'Callous' burglars jailed after they 'ransacked' Grimsby home of valuables
TWO "callous" burglars – one of which was high on a cocktail of M-cat and diazepam – have been locked up after they "ransacked" a man's home and "stripped" it of anything valuable.
They were both caught "practically red-handed" as they tried to flee from the back garden after the raid, a court heard.
Nathan Webster, 19, of Carnforth Crescent, Grimsby, and Aydn Faulder, 20, of Milton Road, Grimsby, admitted burglary on August 7.
Helen Wheatley, prosecuting, told Grimsby Crown Court that the occupier returned home to find police at his flat.
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Two rear windows had been forced at the premises in Chester Walk, Grimsby, and every room had been searched. Clothes had been thrown out of a window and were strewn across the back garden.
A 42in television, games consoles and equipment, a mountain bike, a remote control, a bottle of aftershave and two mobile phones had been stolen.
Both intruders tried to escape from the garden and a police officer tried to grab one of them. Faulder hurled a can of aerosol towards an officer, but he was chased and wrestled to the ground.
He had been taking diazepam and M-cat – adding yet more weight to the Grimsby Telegraph's campaign to highlight the dangers of the illegal drug, and the adverse psychological effects it can have on users.
Webster was detained in Digby Gardens. All the stolen property was recovered.
Judge David Tremberg told the pair: "You two worked as a team to force entry to the complainant's home. Once inside, it was ransacked.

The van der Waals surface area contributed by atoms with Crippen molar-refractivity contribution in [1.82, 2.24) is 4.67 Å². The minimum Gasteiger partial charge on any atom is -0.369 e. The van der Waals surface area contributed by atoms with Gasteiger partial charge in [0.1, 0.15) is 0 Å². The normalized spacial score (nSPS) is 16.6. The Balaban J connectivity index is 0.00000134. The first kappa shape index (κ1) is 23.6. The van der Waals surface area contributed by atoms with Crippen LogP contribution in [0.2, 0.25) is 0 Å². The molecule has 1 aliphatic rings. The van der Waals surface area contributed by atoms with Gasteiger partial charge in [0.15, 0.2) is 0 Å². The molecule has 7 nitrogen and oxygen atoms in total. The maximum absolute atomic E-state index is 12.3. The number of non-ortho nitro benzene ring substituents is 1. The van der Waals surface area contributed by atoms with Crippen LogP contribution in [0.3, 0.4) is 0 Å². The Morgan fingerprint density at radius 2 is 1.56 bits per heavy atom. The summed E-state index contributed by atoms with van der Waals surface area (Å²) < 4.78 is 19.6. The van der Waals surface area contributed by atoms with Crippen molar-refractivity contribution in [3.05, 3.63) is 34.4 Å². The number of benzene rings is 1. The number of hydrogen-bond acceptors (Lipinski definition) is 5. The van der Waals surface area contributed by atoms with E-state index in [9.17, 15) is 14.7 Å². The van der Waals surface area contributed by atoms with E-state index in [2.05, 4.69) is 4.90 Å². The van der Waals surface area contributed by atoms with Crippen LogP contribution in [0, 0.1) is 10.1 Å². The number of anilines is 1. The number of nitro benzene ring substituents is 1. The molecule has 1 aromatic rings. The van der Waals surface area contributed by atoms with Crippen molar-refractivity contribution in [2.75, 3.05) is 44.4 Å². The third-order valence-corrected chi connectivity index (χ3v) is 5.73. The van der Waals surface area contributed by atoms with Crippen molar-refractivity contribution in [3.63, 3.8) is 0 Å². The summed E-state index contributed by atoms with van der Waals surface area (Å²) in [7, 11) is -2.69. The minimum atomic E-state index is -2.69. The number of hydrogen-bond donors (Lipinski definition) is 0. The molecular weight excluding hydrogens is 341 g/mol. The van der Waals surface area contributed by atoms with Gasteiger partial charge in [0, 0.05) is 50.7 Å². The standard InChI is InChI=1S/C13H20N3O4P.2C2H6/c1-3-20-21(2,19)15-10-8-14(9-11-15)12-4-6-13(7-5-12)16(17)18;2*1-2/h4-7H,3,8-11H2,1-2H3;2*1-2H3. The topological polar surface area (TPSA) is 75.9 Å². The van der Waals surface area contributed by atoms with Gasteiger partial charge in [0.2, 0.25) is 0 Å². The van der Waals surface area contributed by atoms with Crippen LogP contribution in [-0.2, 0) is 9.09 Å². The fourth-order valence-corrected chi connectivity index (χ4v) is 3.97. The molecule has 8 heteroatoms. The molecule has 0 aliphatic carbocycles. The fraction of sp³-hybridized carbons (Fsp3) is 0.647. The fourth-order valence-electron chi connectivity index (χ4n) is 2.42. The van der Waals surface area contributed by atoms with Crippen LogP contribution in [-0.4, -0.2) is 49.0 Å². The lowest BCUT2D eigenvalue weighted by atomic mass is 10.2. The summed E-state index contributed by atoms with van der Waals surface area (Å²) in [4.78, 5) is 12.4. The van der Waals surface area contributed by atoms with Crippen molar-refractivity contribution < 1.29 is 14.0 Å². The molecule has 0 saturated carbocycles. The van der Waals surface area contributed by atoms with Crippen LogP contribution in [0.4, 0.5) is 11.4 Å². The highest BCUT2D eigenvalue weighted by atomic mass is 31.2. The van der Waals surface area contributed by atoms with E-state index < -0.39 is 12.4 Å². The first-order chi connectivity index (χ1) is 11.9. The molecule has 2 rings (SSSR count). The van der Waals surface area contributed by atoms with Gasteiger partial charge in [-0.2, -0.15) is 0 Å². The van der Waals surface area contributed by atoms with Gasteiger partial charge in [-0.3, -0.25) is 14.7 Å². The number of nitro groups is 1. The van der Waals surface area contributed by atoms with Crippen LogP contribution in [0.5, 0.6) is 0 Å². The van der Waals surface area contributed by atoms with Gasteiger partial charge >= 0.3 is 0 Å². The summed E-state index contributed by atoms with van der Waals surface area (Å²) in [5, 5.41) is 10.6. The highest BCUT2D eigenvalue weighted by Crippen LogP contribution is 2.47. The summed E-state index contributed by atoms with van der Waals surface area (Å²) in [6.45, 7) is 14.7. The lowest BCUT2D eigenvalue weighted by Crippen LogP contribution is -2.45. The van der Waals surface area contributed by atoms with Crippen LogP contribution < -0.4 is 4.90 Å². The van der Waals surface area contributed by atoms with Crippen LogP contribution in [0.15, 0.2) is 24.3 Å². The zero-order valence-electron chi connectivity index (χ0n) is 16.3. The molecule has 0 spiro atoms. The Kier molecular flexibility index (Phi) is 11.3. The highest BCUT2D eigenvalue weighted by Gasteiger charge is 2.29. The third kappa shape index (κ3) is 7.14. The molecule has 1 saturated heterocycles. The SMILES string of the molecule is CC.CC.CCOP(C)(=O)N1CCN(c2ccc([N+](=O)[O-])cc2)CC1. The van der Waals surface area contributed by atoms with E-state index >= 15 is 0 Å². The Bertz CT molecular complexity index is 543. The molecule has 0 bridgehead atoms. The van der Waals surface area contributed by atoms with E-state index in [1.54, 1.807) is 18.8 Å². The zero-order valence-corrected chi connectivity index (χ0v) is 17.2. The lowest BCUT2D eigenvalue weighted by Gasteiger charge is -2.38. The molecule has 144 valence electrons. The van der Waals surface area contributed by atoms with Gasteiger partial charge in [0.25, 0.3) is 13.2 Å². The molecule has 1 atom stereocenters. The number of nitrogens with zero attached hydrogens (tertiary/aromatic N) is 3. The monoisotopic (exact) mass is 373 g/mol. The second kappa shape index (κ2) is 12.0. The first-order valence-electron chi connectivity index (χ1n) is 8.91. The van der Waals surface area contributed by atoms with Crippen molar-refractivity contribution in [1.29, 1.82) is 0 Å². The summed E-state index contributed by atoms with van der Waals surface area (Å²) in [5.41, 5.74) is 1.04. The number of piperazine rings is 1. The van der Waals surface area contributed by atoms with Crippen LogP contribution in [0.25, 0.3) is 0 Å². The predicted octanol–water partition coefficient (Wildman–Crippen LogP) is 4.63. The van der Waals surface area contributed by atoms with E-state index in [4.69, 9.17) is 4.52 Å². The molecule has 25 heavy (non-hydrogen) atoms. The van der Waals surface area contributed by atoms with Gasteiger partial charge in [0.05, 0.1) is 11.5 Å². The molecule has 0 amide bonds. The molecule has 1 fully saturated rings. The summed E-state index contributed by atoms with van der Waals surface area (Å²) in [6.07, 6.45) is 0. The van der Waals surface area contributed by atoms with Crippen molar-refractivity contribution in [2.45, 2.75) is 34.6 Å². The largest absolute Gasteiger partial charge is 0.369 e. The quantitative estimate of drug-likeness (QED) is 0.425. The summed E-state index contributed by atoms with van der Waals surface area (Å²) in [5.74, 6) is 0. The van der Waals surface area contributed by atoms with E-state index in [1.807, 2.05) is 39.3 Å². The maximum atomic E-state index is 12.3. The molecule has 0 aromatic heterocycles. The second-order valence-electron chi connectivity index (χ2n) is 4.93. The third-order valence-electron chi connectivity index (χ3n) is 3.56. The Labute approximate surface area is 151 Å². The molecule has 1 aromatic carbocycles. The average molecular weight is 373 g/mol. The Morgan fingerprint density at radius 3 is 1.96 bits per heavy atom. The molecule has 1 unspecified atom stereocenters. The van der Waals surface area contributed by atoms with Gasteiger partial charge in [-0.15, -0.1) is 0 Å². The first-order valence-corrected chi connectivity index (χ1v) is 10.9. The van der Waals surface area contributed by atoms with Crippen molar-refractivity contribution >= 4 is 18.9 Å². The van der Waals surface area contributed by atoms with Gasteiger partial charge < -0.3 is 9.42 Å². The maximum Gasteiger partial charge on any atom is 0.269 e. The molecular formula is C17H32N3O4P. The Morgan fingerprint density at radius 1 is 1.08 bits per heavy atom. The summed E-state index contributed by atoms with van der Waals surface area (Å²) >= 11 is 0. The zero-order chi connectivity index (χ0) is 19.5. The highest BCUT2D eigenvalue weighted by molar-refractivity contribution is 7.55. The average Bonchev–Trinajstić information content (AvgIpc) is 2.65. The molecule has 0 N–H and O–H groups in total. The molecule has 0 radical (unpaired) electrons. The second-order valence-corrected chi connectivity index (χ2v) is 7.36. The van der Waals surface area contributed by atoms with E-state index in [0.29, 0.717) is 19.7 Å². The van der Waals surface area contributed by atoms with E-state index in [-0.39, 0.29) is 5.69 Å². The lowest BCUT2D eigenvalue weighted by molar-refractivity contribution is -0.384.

"You showed callous contempt for his home, his property and his privacy. You acted as a team to strip the property of all items of value you could find, both big and small.
"You were caught practically red-handed. Your intention was to strip this man of practically everything that he owned."
Richard Hackfath, mitigating, said high value items were stolen during an untidy search but the burglars were not "organised criminals". A large number of diazepam tablets were found on Webster.
He had been in custody for 32 days and was already serving a custodial sentence. He started using diazepam after "hanging around" with old associates.
Craig Lowe, representing Faulder, said all the stolen items were recovered. Faulder made very early admissions, showed remorse and had spent 105 days in custody.
"Alcohol, in addition to drugs, played a big part in this offence," said Mr Lowe.
Webster, who also admitted possessing diazepam, was locked up for two years and three months.
Faulder, who had previously been given an anti-social behaviour order, was given 22 months' custody.
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